The Writing’s on the Wall

February is a month of hope. We can see the days getting longer. We often see just a few more days of sunshine. I start browsing the seed catalog and planning my veggie garden on paper.

Toshiba Digital Camera

Toshiba Digital Camera

I’m not sure how many of you read the business section of your newspaper, but if you don’t, you might need to. Whether we like it or not (and I don’t), money shapes much (most?) of our world. However, even if we see dirty footprints wandering through those pages, sometimes we get a glimpse of humanity and even hope.

TheĀ Sunday Seattle Times on January 26, 2020, carried a story in its business section, “The Climate Crisis Is Reshaping the World of Finance.” Granted, it’s written by three environmentalists, but the facts they were reporting were enough to cause two of us in my house to rustle the newspaper, sit up and take notice.

Larry Fink, CEO of BlackRock, a company that holds an 8 to 11% stake of every company in the Fortune 500, has announced in his annual letter to CEO’s that they now expect to see business plans for “operating under a scenario where the Paris Agreement’s goal of limiting global warming to less than two degrees is fully realized,” as well as “hold accountable” present board members who don’t make significant progress toward that goal. The climate crisis has become so severe, he had said, that it has become a force that will “fundamentally reshape” the world of finance.

Goldman Sachs, the powerful bank on Wall Street? It has recently prohibited funding of coal mines, power plants and Arctic oil drilling projects, the authors report.

I think most of us are aware of the major moves in Europe by the financial sector, especially the big banks. The authors cite other major changes here in our country among insurance companies, and also fossil fuel disinvestment among religious institutions, pension funds, university endowments, and charitable foundations.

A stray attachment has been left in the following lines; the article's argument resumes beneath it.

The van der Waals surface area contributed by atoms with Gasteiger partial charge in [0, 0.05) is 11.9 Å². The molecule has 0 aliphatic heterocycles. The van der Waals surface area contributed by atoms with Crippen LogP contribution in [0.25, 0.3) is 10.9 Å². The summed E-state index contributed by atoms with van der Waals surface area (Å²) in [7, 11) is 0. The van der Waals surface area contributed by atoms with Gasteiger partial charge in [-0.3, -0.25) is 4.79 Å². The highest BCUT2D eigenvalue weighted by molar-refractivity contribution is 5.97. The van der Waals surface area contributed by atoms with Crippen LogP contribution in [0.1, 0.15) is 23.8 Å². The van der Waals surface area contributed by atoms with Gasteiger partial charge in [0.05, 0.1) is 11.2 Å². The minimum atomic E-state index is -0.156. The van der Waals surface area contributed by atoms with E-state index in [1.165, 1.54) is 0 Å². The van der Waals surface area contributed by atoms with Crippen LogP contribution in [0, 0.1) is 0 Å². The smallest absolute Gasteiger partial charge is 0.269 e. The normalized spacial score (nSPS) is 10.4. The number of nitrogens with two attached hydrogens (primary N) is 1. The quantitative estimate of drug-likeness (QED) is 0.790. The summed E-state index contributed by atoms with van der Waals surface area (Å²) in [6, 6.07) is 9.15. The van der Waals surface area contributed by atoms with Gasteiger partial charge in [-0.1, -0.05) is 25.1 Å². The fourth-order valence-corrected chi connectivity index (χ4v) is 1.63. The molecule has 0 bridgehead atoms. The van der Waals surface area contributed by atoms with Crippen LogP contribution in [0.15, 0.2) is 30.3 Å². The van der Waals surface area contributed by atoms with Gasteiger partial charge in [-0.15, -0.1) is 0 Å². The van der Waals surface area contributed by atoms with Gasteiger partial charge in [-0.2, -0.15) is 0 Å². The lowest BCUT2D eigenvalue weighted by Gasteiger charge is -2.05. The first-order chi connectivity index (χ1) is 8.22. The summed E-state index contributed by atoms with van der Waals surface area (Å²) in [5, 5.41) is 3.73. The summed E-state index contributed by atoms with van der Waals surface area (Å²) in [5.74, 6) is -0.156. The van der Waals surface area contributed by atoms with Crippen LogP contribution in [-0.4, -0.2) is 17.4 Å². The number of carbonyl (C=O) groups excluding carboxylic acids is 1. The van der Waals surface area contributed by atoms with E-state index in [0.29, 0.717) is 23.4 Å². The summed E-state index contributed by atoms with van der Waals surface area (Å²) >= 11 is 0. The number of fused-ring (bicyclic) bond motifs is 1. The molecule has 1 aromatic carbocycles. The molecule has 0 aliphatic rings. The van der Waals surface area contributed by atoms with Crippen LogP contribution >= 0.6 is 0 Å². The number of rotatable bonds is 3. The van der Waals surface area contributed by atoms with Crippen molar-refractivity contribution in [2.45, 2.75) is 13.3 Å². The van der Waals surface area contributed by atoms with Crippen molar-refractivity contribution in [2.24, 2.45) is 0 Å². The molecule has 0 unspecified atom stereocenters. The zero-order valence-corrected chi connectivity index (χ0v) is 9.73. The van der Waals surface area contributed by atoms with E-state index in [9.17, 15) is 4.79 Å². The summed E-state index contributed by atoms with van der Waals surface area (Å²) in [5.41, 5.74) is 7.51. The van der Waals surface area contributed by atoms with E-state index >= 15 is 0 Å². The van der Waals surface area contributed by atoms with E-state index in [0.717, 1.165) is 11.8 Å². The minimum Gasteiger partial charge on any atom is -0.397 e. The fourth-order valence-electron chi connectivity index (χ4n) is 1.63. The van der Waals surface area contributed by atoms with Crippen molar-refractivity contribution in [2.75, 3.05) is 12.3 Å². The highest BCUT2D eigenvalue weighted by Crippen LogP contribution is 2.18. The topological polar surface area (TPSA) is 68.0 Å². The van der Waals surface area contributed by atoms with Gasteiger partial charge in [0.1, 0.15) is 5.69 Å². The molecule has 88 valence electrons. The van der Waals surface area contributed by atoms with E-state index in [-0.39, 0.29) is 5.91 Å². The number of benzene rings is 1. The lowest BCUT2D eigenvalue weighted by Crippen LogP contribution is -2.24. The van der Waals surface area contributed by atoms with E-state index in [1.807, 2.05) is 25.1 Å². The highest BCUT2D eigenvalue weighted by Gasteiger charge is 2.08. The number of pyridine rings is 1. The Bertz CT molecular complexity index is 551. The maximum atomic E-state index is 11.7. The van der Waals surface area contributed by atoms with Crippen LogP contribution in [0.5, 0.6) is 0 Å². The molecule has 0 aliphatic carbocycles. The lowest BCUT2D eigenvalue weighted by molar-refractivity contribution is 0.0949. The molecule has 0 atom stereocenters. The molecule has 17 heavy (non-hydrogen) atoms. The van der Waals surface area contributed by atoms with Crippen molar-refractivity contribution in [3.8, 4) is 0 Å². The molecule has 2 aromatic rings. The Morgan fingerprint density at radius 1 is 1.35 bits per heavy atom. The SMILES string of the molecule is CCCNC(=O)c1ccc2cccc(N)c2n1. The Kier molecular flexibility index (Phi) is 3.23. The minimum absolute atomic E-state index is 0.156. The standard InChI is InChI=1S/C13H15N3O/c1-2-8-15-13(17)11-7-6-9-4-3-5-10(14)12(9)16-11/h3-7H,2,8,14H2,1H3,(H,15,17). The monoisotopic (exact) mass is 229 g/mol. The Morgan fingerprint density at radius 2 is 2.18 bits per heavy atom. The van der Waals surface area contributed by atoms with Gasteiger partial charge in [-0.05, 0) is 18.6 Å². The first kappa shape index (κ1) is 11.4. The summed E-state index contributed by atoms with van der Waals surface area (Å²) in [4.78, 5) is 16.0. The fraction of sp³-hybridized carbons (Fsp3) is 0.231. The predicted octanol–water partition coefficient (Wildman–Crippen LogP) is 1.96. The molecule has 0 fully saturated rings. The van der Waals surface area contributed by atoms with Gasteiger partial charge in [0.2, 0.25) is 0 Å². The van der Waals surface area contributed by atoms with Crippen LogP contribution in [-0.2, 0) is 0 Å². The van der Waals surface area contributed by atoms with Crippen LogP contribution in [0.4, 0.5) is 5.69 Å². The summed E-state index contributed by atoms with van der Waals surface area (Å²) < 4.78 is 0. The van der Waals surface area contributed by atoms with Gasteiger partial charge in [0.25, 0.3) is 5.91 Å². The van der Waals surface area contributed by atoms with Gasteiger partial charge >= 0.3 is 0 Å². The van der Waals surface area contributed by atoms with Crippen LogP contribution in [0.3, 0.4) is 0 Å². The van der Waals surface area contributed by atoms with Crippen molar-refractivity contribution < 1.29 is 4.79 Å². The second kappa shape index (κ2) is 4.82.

As we witness worse storms, more unpredictable weather, devastating wildfires, life-threatening heat in the southern hemisphere and other areas of the world, and a federal government that stands idly on the sidelines–or worse yet, unravels previous legislation that might have helped, our spirits need to see some positive, hopeful action. It’s not a perfect picture, the authors point out, but these are some signs that the financial world is changing as our Earth changes. Time will tell if it’s changing fast enough.

“Not only is another world possible, she is on her way. On a quiet day, I can hear her breathing.” — Arundhati Roy

May Photo Shoot

Remember February in Northwest Washington this year? The snowiest month in 50 years? My rhododendron looked like it was all set to bloom when the snow hit.

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But this is May! Now and then a month comes along and demands the camera’s attention–please, no words. May is that showy month, so here it it is:

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Rhododendrons love the month of May!

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The iris, about to bloom, is one of my favorites.

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I don’t know which is more exciting–this plant’s name, Spotty Dotty, or this close-up photo of its leaves. We saw this little hybrid of the native Mayapple family at the Bloedel Gardens on Bainbridge Island. It will grow about 12-18″ high.

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Another photo from the Bloedel Gardens–a unique planter!

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We had calla lilies at our wedding, provided by the church women’s gardens. When we divorced years later, my mother, bless her soul, thought the calla lilies in my yard needed to go. I kept them, tucked in and almost over-powered by the red rhody, the voodoo lily and the fern.

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I wish I could include the skunk cabbage aroma here. You would recognize it! We saw these new leaves coming out so shiny and bright in April–but they’ll blossom in May.

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Rhodies and azaleas compete for space and my attention along the side of my house.

May reminds us that it’s a beautiful Earth, worthy of our protection. Is that possible? Can we take the difficult and costly steps to protect it? Edwin Way Teale (1899-1980), a naturalist, photographer and writer, said, “The world’s favorite season is the spring. All things seem possible in May.”